In 1995 we had an upshoot, an increase in density of eelgrass, and since then it has been on the decline. You see, since the commissioning of the La Grande complex, the eelgrass disappeared and then came back in 1995, I believe. Okay, let's say from 1978—
    But did it come back to what it was before?
    Yes, prior to the project.
    As I said, Canadian Wildlife Service did the survey, flew over the section, and estimated about 250 square kilometres of eelgrass on the east coast of James Bay.
    Now, if we were to go back, there is no eelgrass to write home about. There are eelgrass shoots. Yes, there is maybe a shoot every square metre, which is nothing compared to the density that existed prior to the project, when you would have a field of green, green grass like you would have on your front lawn. This is what existed prior to the project.
    Can you illustrate for me how the hydroelectric project affects the eelgrass?
    It's salinity, the increase of fresh water on the James Bay coastline.
    Now, when the hydroelectric project first started, when did you first notice a major difference in the ecosystem?
    In the mid-eighties.
     Since then, the recovery has not been sufficient at all.
    The biggest recovery we've had was in 1995, I believe.
    Right. But in the general scheme of things, this has been devastating for the whole area?
    You talked about declining salinity, increased currents, and rising water temperatures as well.
    Well, I guess, to a certain extent, because the first dam or powerhouse is located about 20 miles, 30 kilometres, from the mouth of the river. What you have in the front of our community, which is located maybe about 20 kilometres downstream from that, is that the river freezes and opens up depending on the conditions. What you have is super-cooled water, which instantly freezes if it touches metal. The water is so fast now compared to the size of the river. As I said, it's double now what it was naturally. Especially in the wintertime too, it's more than 10 times in the wintertime, because the water used to flow less. The water more or less is a constant temperature. After it comes out from the turbines, it's not the temperature it used to be before the project. So the water just basically stays the same way.
    In some cases, we've had other areas where it has affected the sturgeon...not maybe in our area, but I've seen reports where the sturgeon have spawned in the wrong part of the season because of the water temperature. Instead of spawning in the spring, they would spawn maybe in the fall or late....


    The mortality rate would be higher, I assume.
    I don't know.
    It recommended that Hydro-Québec perform, in consultation with the Cree, long-term monitoring of the eelgrass beds on the east coast of James Bay for better assessment. The monitoring should include stations located outside of the potential influence areas of in-stream flow modulations from the La Grande complex to establish if this is a factor. In its response, the Government of Canada indicated that Environment Canada would take part in the monitoring with the project’s proponent, as well as with provincial and Cree authorities.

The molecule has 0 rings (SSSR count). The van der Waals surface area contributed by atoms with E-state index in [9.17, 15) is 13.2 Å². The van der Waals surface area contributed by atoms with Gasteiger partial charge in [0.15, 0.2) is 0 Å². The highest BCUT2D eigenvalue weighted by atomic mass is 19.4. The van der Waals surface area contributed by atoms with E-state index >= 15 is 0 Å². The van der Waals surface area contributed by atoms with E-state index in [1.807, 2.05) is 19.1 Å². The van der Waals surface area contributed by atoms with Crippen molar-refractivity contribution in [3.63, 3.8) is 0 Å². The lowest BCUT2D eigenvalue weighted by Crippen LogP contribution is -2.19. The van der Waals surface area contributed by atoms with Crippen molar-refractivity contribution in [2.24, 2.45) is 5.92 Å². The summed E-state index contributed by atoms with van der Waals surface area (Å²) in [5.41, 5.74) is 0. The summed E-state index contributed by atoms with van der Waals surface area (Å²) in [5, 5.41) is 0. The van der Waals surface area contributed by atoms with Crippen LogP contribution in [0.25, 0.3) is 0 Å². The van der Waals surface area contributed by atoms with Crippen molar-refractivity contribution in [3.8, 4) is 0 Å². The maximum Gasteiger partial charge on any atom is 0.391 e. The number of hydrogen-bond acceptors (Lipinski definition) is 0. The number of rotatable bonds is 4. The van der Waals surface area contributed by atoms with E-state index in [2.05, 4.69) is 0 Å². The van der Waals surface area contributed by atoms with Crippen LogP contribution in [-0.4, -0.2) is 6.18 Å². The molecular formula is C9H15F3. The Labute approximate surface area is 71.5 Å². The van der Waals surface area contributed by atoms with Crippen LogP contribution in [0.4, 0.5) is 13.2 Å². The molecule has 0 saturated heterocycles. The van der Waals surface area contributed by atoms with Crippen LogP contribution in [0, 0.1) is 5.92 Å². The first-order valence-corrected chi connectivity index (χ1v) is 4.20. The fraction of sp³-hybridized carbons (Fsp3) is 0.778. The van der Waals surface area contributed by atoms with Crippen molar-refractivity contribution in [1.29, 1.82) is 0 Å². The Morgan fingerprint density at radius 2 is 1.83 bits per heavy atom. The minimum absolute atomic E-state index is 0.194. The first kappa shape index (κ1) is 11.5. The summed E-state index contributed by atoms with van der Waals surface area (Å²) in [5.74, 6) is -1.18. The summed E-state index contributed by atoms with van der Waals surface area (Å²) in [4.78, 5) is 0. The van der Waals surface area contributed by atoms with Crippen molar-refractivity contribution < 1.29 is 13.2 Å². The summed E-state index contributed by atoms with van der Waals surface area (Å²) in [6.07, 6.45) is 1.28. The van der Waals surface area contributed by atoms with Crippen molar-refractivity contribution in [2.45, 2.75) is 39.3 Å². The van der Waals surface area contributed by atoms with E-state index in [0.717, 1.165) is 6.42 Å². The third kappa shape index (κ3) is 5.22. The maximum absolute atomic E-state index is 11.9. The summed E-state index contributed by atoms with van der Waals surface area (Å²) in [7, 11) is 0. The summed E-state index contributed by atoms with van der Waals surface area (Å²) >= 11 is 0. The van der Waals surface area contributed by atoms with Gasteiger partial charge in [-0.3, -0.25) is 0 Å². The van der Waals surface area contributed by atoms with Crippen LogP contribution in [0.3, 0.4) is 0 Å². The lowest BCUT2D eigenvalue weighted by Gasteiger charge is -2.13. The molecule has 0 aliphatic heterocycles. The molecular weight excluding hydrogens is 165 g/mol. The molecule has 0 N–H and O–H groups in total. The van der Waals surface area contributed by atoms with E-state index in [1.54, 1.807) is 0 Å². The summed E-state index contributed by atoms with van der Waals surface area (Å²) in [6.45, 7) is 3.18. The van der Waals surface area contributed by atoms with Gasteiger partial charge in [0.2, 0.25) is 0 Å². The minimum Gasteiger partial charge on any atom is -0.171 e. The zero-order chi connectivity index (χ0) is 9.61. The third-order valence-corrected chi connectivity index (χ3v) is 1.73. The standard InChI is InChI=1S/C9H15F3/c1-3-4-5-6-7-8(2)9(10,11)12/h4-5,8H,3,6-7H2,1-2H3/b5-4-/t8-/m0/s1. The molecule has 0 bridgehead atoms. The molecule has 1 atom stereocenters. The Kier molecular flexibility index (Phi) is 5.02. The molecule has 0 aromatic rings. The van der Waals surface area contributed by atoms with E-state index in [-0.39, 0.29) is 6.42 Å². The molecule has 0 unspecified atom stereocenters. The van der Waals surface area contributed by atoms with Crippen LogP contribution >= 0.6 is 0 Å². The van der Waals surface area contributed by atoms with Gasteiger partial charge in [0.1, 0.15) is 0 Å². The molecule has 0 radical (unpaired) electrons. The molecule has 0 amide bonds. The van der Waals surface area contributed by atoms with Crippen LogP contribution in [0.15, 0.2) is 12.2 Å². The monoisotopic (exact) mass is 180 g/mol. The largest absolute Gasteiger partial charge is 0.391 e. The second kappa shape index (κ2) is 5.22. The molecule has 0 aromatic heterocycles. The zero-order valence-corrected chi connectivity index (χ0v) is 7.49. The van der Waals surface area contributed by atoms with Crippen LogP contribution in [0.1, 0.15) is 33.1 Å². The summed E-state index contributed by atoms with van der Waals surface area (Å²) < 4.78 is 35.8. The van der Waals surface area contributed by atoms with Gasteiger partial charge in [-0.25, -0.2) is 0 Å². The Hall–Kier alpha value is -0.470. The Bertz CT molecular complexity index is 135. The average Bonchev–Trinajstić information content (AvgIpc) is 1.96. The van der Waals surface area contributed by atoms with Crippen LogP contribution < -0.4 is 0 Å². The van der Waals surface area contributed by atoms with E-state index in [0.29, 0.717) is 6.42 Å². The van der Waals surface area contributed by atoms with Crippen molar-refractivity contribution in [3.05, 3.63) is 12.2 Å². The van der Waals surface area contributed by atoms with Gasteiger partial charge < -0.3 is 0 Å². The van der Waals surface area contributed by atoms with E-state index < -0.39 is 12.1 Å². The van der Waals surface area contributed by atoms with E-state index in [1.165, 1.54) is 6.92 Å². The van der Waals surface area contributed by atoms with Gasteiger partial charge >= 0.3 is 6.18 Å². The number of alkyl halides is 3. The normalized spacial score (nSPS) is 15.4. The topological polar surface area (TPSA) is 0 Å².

How is that going?
     When the review committee originally came to our community, we suggested that the monitoring be more than what they ordinarily provide. The purpose of monitoring, in our view, is to do something if it is discovered that something is not right or can potentially be negative in the future. The other party's view on monitoring is to monitor what happens without doing anything--basically to monitor the disappearance, and that's it. I don't think they agree they have an obligation to do something about it if they discover something is....
    Is it the committee itself you're talking about?
    No. I'm talking about the developer, in this case Hydro-Québec.
     Do you feel you have an active role in that?
    We have not had one to date. We have a monitoring committee that basically deals with all kinds of other issues. But this is not one of the issues that have been identified as being important, as opposed to the exact location where the project is going to be.
    How would you describe your relationship with Hydro-Québec?
    Right now my relationship with Hydro-Quebec isn't that good because of the difference of opinion and approach on what I understand monitoring is supposed to achieve in this case and what they understand monitoring is supposed to achieve. It's my perception that they only want to do the minimum--basically live up to the letter of the directive and not the spirit or intent of it.
    Have you made attempts to engage them in this study and bring them in more? Do you feel they have ignored you, or is that too harsh a word to use?
    I wouldn't say it's too harsh a word, but I guess it depends upon your perspective.
     Mr. Tapiatic is part of that monitoring committee involved in direct discussions with Hydro-Québec, as well as the other communities. Maybe he can answer exactly what that committee does.
    The committee I sit on is called the monitoring committee for the Eastmain-1-A-Sarcelle-Rupert diversion project. Our major role is to report to the chief and council and bring out the concerns of the community.